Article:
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Tuesday, December 10

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Blog Thu Feb 14 2008

When Incorrect is Fun: Trying Faluda

If we draw a line between the correct foods and the wrong foods, faluda is going to be on the wrong side. And it'll stand there proudly.


Faluda is a Pakistani dessert/refreshment resembling a sundae. At Sabri Nehari, a Pakistani restaurant on Devon where I encountered the dessert, it's served in tall, fluted glasses. On the bottom are a few dumpling-like things that I couldn't figure out what, and a handful of bright green and orange jello cubes. A scoop of vanilla ice cream, strands of thin rice noodles (which give the dessert its name) and basil seeds sit atop, and the whole thing is swimming in sweet, pink rose syrup. The disco-like colors are obviously unnatural, yet oddly captivating: In this age of all-natural eating, it's almost novel to see so much food coloring in a single dessert. The colors, though, aren't the only stamp of evil; faluda is unabashedly sweet, too.

In fact, the delight of faluda is not in the complexity of flavors. Rather, it's in the mix of different textures. The dumplings are dense and firm, while jello cubes are, well, jello-y. The ice cream is smooth, and the faluda noodles are a bit more brittle and less chewy than the jello cubes. The basil seeds add tiny, popping crunch. When the whole thing is mixed in the glass, as the waiter would tell you to do, the ice cream makes the syrup opaque, making it impossible to know what you're getting in the next spoonful. It's fun.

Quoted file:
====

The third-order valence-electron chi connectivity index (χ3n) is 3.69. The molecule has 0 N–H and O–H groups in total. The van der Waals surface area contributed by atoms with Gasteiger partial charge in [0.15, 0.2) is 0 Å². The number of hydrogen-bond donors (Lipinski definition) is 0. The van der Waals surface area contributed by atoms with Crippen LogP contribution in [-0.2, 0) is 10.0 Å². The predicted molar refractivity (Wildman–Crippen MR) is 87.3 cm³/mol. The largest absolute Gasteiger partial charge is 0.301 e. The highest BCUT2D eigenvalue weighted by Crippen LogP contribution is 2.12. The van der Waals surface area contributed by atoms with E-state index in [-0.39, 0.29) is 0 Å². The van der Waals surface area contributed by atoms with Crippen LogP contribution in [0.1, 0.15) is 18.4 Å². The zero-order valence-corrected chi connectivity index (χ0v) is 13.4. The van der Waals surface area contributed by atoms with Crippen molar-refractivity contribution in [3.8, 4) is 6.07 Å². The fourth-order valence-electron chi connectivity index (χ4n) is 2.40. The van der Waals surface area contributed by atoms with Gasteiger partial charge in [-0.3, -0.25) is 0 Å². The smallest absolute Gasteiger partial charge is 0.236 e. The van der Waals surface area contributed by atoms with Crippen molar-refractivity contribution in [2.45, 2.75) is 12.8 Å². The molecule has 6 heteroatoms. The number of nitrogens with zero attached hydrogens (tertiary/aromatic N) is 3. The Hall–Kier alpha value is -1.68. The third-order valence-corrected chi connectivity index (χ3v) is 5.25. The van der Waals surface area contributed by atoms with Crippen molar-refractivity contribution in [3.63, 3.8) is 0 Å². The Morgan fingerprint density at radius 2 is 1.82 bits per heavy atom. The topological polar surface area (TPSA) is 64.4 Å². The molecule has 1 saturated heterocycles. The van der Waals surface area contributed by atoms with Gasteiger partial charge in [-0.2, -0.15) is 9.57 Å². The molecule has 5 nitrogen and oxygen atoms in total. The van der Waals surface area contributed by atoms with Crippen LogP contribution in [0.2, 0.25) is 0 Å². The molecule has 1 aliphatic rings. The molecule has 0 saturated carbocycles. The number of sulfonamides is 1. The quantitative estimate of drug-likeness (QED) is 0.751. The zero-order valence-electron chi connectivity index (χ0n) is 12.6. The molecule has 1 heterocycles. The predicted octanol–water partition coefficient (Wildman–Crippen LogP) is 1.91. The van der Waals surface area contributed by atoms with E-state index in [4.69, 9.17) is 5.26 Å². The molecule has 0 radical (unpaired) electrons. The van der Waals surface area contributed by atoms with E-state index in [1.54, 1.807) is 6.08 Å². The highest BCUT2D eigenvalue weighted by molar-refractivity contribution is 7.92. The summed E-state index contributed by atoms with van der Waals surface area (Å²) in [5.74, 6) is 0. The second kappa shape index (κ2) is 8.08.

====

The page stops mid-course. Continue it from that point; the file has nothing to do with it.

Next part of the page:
What's interesting about faluda is that it doesn't taste as sweet as it probably should, given the suspected sugar content. The saving grace is the rose syrup. The floral flagrance of the syrup makes the otherwise sweet dessert surprisingly refreshing. I can easily picture myself enjoying it in the intense heat of Pakistani summer (or any other summer, for that matter). I'd recommend sharing it with someone, even for those with sweet tooth, but faluda is worth a try.

In one way or the other, eating is deeply intertwined with the sense of morality. Someone--be it dietitians, food writers or your mom--is always telling you what to eat, what not to eat, and how to eat it. And in most cases, these are reasonable advices. Yet, there's something within us that, perhaps against our better judgement, wants to wiggle free of such voices of reason. Faluda satisfies that part of us--at least it does mine. At Sabri Nehari, whole families--from small kids to serious old men--visibly glow when glasses of faluda are brought to their tables. I'll be joining them again.

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Feature Thu Dec 31 2015

The State of Food Writing

By Brandy Gonsoulin

In 2009, food blogging, social media and Yelp were gaining popularity, and America's revered gastronomic magazine Gourmet shuttered after 68 years in business. Former Cook's Illustrated editor-in-chief Chris Kimball followed with an editorial, stating that "The shuttering of Gourmet reminds...
Read this feature »

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